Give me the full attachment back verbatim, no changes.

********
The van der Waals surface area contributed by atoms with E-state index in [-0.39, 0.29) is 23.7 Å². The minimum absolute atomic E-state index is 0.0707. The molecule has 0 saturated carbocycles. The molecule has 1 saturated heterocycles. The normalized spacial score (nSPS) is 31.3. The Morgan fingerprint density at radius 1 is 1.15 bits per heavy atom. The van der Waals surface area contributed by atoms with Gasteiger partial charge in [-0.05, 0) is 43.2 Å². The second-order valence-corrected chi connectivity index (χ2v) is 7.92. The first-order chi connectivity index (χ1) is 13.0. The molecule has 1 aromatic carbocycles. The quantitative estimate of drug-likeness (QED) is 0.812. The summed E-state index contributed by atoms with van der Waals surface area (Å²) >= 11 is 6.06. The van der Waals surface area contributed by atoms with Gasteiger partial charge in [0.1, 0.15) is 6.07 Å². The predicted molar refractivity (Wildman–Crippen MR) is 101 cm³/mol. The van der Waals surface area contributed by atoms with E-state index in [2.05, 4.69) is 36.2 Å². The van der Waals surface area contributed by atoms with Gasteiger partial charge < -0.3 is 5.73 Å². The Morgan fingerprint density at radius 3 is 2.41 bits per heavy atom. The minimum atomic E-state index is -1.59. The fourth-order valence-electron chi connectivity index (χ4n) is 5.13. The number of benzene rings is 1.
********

The van der Waals surface area contributed by atoms with E-state index in [-0.39, 0.29) is 23.7 Å². The minimum absolute atomic E-state index is 0.0707. The molecule has 0 saturated carbocycles. The molecule has 1 saturated heterocycles. The normalized spacial score (nSPS) is 31.3. The Morgan fingerprint density at radius 1 is 1.15 bits per heavy atom. The van der Waals surface area contributed by atoms with Gasteiger partial charge in [-0.05, 0) is 43.2 Å². The second-order valence-corrected chi connectivity index (χ2v) is 7.92. The first-order chi connectivity index (χ1) is 13.0. The molecule has 1 aromatic carbocycles. The quantitative estimate of drug-likeness (QED) is 0.812. The summed E-state index contributed by atoms with van der Waals surface area (Å²) >= 11 is 6.06. The van der Waals surface area contributed by atoms with Gasteiger partial charge in [0.1, 0.15) is 6.07 Å². The predicted molar refractivity (Wildman–Crippen MR) is 101 cm³/mol. The van der Waals surface area contributed by atoms with E-state index in [2.05, 4.69) is 36.2 Å². The van der Waals surface area contributed by atoms with Gasteiger partial charge < -0.3 is 5.73 Å². The Morgan fingerprint density at radius 3 is 2.41 bits per heavy atom. The minimum atomic E-state index is -1.59. The fourth-order valence-electron chi connectivity index (χ4n) is 5.13. The number of benzene rings is 1.